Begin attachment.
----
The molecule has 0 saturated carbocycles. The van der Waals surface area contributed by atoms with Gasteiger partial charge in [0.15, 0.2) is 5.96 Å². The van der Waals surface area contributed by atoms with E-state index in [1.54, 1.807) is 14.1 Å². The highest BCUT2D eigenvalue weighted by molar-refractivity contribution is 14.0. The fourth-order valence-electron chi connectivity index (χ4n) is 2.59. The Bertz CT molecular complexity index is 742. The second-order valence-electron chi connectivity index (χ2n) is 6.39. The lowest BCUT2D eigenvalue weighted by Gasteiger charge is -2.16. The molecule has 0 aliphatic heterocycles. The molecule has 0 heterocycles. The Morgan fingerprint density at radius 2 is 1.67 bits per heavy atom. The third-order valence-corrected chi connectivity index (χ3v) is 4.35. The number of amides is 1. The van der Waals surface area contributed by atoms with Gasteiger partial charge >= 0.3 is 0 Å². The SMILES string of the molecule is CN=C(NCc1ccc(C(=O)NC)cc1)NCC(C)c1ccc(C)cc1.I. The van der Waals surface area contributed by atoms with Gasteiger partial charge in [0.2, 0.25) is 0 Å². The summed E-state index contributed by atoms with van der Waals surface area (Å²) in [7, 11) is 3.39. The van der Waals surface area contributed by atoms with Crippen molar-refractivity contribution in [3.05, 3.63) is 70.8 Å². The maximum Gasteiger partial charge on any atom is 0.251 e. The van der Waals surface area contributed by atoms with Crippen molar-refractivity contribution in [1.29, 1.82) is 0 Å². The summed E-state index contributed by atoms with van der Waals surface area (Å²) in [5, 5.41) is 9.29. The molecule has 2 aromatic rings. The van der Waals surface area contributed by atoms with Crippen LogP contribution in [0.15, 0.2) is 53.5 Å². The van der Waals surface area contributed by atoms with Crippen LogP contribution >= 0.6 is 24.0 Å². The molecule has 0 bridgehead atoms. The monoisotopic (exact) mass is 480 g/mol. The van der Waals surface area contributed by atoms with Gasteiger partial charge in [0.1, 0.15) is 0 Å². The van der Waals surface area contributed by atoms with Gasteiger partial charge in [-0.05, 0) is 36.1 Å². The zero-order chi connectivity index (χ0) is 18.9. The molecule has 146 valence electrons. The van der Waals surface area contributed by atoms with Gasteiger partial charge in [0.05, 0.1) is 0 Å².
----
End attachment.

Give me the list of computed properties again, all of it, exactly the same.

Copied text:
The molecule has 0 saturated carbocycles. The van der Waals surface area contributed by atoms with Gasteiger partial charge in [0.15, 0.2) is 5.96 Å². The van der Waals surface area contributed by atoms with E-state index in [1.54, 1.807) is 14.1 Å². The highest BCUT2D eigenvalue weighted by molar-refractivity contribution is 14.0. The fourth-order valence-electron chi connectivity index (χ4n) is 2.59. The Bertz CT molecular complexity index is 742. The second-order valence-electron chi connectivity index (χ2n) is 6.39. The lowest BCUT2D eigenvalue weighted by Gasteiger charge is -2.16. The molecule has 0 aliphatic heterocycles. The molecule has 0 heterocycles. The Morgan fingerprint density at radius 2 is 1.67 bits per heavy atom. The third-order valence-corrected chi connectivity index (χ3v) is 4.35. The number of amides is 1. The van der Waals surface area contributed by atoms with Gasteiger partial charge >= 0.3 is 0 Å². The SMILES string of the molecule is CN=C(NCc1ccc(C(=O)NC)cc1)NCC(C)c1ccc(C)cc1.I. The van der Waals surface area contributed by atoms with Gasteiger partial charge in [0.2, 0.25) is 0 Å². The summed E-state index contributed by atoms with van der Waals surface area (Å²) in [7, 11) is 3.39. The van der Waals surface area contributed by atoms with Crippen molar-refractivity contribution in [3.05, 3.63) is 70.8 Å². The maximum Gasteiger partial charge on any atom is 0.251 e. The van der Waals surface area contributed by atoms with Crippen molar-refractivity contribution in [1.29, 1.82) is 0 Å². The summed E-state index contributed by atoms with van der Waals surface area (Å²) in [5, 5.41) is 9.29. The molecule has 2 aromatic rings. The van der Waals surface area contributed by atoms with Crippen LogP contribution in [0.15, 0.2) is 53.5 Å². The van der Waals surface area contributed by atoms with Crippen LogP contribution >= 0.6 is 24.0 Å². The molecule has 0 bridgehead atoms. The monoisotopic (exact) mass is 480 g/mol. The van der Waals surface area contributed by atoms with Gasteiger partial charge in [0.1, 0.15) is 0 Å². The van der Waals surface area contributed by atoms with Gasteiger partial charge in [-0.05, 0) is 36.1 Å². The zero-order chi connectivity index (χ0) is 18.9. The molecule has 146 valence electrons. The van der Waals surface area contributed by atoms with Gasteiger partial charge in [0.05, 0.1) is 0 Å².